For the fifth year, The Lemelson Foundation is giving $100 awards to outstanding young inventors in Society Affiliate Fairs with middle school participants around the country. The prize was created to reward young inventors whose projects exemplify the ideals of inventive thinking by identifying challenges in their communities and creating solutions that will improve lives.
When an emergency takes place, we all know to call 911. Unfortunately, sometimes the system can break down with horrible consequences. In the winter of 2022, Lehansa Marambage, a student at Sara M. Gilmore Academy, witnessed a terrible tragedy: her 25 year old upstairs neighbor died after experiencing a seizure. Lehansa’s father called 911 but it took more than 40 minutes for help to arrive. By that time, it was too late.
“After researching, I pinpointed the delays to the newly regionalized call systems employed as cost- saving measures in my city,” Lehansa explained. “Human error is inevitable, but at what cost? I wanted answers.”
At the time, Lehansa was taking a Python programming class at the New Jersey Institute of Technology and a machine learning bootcamp called Inspirit AI, offered by MIT and Stanford. “The idea of creating a machine learning model came to my mind. I wanted to use technology to help minimize human errors and prevent death by saving time,” explained Lehansa.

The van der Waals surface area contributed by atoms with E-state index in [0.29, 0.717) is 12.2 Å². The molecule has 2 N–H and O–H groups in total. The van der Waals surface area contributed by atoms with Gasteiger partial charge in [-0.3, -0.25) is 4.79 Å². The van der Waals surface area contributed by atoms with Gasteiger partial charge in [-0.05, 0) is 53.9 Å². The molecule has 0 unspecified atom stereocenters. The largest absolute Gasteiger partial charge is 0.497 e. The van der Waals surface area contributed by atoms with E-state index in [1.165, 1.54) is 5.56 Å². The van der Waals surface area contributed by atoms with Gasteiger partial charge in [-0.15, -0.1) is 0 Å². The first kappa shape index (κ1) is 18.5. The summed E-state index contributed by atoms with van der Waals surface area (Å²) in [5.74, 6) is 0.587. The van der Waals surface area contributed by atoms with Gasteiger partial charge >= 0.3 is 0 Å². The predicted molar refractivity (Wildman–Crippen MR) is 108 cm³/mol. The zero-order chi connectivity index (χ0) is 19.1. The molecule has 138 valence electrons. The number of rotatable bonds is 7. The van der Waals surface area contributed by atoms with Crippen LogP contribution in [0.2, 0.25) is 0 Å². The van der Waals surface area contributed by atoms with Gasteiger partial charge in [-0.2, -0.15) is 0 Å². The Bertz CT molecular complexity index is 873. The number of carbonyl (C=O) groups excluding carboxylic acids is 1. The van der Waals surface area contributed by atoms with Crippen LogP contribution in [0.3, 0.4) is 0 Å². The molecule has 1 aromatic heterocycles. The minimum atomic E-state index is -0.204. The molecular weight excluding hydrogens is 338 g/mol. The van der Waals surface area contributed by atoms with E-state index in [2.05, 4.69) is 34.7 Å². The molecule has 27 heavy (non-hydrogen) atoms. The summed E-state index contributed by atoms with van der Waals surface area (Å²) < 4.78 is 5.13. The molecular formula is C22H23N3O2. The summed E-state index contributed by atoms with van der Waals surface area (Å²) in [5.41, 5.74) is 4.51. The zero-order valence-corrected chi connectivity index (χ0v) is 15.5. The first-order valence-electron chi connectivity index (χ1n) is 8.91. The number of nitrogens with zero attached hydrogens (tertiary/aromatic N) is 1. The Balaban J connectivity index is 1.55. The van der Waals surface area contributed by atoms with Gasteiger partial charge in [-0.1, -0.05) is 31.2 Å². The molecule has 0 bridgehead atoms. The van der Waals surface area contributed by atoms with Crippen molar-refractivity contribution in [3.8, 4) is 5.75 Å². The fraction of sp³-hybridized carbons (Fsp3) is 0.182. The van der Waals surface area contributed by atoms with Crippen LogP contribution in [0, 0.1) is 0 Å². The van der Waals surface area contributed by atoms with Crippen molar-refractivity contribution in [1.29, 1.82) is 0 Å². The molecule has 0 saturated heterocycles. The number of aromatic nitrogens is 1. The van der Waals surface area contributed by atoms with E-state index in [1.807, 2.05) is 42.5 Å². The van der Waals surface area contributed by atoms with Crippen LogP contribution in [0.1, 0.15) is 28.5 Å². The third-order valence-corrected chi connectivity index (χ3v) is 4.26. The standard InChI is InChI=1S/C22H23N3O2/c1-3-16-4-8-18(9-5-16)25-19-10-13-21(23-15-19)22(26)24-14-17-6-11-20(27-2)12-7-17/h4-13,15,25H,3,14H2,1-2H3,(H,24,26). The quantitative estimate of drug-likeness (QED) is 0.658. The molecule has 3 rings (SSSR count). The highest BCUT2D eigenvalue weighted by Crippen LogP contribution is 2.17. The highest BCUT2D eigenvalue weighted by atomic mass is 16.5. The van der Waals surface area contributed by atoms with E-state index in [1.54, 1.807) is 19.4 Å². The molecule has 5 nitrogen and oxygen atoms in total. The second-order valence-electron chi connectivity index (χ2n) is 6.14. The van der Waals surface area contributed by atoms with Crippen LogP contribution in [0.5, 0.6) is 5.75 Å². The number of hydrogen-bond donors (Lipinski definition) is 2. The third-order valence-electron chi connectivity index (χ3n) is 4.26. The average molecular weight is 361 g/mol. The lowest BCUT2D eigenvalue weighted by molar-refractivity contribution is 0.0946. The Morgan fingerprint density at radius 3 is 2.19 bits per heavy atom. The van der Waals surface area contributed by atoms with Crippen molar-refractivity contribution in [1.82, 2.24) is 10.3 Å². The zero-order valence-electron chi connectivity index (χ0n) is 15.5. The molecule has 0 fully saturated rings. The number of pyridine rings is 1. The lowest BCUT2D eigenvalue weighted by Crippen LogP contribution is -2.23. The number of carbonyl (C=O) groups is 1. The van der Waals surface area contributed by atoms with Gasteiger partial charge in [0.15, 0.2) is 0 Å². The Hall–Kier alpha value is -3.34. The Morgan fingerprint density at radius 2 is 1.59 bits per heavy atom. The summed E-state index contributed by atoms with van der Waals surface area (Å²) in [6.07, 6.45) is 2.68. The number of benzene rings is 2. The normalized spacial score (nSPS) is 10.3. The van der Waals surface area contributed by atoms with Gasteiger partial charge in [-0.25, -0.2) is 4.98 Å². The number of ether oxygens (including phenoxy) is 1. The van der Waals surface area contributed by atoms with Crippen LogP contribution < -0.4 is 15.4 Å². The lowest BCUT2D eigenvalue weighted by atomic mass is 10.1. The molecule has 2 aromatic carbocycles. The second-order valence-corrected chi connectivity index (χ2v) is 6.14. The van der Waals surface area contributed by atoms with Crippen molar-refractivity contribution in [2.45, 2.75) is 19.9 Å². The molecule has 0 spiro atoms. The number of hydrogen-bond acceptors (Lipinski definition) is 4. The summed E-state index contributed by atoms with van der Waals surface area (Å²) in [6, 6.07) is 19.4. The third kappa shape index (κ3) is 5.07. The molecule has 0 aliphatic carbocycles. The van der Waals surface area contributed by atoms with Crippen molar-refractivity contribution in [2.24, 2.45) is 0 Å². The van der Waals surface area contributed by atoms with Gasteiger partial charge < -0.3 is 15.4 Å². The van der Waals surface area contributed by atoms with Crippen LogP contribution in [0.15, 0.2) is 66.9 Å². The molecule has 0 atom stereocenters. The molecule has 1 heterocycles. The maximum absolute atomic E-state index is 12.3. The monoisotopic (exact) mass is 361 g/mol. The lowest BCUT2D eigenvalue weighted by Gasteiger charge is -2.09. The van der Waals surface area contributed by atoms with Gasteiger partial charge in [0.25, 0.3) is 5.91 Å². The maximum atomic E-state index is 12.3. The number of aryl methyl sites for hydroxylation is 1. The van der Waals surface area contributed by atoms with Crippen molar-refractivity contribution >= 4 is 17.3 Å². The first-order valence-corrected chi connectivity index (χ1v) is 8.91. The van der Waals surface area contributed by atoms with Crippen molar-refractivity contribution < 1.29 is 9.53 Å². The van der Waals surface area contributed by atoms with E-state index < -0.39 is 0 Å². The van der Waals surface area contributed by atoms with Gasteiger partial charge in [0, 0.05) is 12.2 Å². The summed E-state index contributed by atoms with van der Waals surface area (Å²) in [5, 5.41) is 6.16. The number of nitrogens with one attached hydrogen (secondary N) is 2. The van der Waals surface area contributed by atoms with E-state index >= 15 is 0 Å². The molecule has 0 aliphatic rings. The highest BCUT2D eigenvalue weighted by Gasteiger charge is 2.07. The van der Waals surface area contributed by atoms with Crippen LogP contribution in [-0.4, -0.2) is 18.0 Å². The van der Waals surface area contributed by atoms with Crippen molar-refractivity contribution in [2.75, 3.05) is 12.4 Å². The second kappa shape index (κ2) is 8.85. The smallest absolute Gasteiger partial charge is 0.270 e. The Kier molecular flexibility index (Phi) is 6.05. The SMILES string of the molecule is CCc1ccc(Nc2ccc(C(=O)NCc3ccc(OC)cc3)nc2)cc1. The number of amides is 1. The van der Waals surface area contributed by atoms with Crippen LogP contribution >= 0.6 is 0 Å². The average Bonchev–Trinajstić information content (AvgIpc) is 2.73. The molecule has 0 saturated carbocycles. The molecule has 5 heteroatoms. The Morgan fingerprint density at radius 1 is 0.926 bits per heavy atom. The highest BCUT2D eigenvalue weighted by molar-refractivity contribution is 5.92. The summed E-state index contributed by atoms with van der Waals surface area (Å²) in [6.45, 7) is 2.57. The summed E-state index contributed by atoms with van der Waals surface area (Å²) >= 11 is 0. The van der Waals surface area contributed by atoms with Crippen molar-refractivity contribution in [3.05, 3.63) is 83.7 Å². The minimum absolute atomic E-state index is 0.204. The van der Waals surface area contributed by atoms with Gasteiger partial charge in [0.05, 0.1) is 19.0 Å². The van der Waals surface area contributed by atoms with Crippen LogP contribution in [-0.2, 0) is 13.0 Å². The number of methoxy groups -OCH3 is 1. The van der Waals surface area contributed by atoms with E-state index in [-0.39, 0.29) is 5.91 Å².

This inquiry led Lehansa, then an 8th grader, to develop an “AI Department Prediction System” that she created and trained using a 911 distress call dataset and a machine learning model. In short, her project used artificial intelligence (AI) to remake aspects of the 911 computer aided dispatch (CAD) for efficiency, in terms of speed and accuracy. For her hypothesis, Lehansa believed that if natural language programming (NLP) and AI were used to develop the 911 call and dispatch system, it would enable a faster, more effective response to emergencies.
The AI Department Prediction System first passes audio clips of distress calls into the machine-learning model—into the input layer. After getting the input data, the model pushes the clip through multiple hidden layers of a deep learning neural network. The output layer of the model results in a classification of the call/audio clip into an emergency category, such as fire, EMS or police. Depending on the classification, the program then dials the corresponding emergency department. The system would also transcribe the call/audio clip.
Lehansa shared that the seconds and minutes it takes for operators to pull up protocol-documents and ring up their local fire, police or EMS number can create a bottleneck for hundreds of other callers that are also experiencing emergencies. “With a few integrations, my program can help identify, understand and react to a variety of distress calls,” she said. “Overall, compared to older systems, the newly created 911 CAD system features were much more efficient in regard to the time and effort required.”
When considering her favorite part of the invention process and developing this system, Lehansa said that she enjoyed the brainstorming and design stage the most because “the sky is the limit in this phase.” The most difficult part was debugging her code, she noted.
Lehansa said she was honored to receive the Lemelson Early Inventor Prize at the Jersey City Medical Center/Barnabas Health STEM Showcase. “I am grateful to have been recognized in my attempt to better the world, as this is a chance for my invention to reach more people and hopefully help me further develop my project in order to save the lives of millions of Americans across the nation.”